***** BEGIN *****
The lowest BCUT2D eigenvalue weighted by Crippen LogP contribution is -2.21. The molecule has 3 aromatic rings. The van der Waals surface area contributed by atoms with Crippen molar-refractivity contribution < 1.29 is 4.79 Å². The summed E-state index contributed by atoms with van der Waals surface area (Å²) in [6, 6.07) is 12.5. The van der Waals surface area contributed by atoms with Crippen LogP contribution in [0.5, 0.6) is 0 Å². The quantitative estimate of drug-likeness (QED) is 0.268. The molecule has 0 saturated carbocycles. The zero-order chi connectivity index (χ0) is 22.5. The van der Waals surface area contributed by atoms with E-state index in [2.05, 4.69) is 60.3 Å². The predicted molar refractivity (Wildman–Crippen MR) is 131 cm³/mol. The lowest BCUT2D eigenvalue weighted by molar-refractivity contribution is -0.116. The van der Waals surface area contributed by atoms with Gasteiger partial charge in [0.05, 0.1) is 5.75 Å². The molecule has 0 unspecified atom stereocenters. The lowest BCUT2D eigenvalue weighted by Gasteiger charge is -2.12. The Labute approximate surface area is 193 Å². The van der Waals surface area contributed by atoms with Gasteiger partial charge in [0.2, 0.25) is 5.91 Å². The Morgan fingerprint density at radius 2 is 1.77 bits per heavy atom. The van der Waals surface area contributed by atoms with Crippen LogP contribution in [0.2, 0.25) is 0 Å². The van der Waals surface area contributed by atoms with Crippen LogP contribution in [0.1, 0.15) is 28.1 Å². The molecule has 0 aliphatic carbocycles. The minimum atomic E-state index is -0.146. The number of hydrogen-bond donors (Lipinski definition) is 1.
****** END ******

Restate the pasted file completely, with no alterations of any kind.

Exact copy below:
The lowest BCUT2D eigenvalue weighted by Crippen LogP contribution is -2.21. The molecule has 3 aromatic rings. The van der Waals surface area contributed by atoms with Crippen molar-refractivity contribution < 1.29 is 4.79 Å². The summed E-state index contributed by atoms with van der Waals surface area (Å²) in [6, 6.07) is 12.5. The van der Waals surface area contributed by atoms with Crippen LogP contribution in [0.5, 0.6) is 0 Å². The quantitative estimate of drug-likeness (QED) is 0.268. The molecule has 0 saturated carbocycles. The zero-order chi connectivity index (χ0) is 22.5. The van der Waals surface area contributed by atoms with E-state index in [2.05, 4.69) is 60.3 Å². The predicted molar refractivity (Wildman–Crippen MR) is 131 cm³/mol. The lowest BCUT2D eigenvalue weighted by molar-refractivity contribution is -0.116. The van der Waals surface area contributed by atoms with Gasteiger partial charge in [0.05, 0.1) is 5.75 Å². The molecule has 0 unspecified atom stereocenters. The lowest BCUT2D eigenvalue weighted by Gasteiger charge is -2.12. The Labute approximate surface area is 193 Å². The van der Waals surface area contributed by atoms with Gasteiger partial charge in [0.2, 0.25) is 5.91 Å². The Morgan fingerprint density at radius 2 is 1.77 bits per heavy atom. The van der Waals surface area contributed by atoms with Crippen LogP contribution in [0.2, 0.25) is 0 Å². The van der Waals surface area contributed by atoms with Crippen LogP contribution in [0.1, 0.15) is 28.1 Å². The molecule has 0 aliphatic carbocycles. The minimum atomic E-state index is -0.146. The number of hydrogen-bond donors (Lipinski definition) is 1.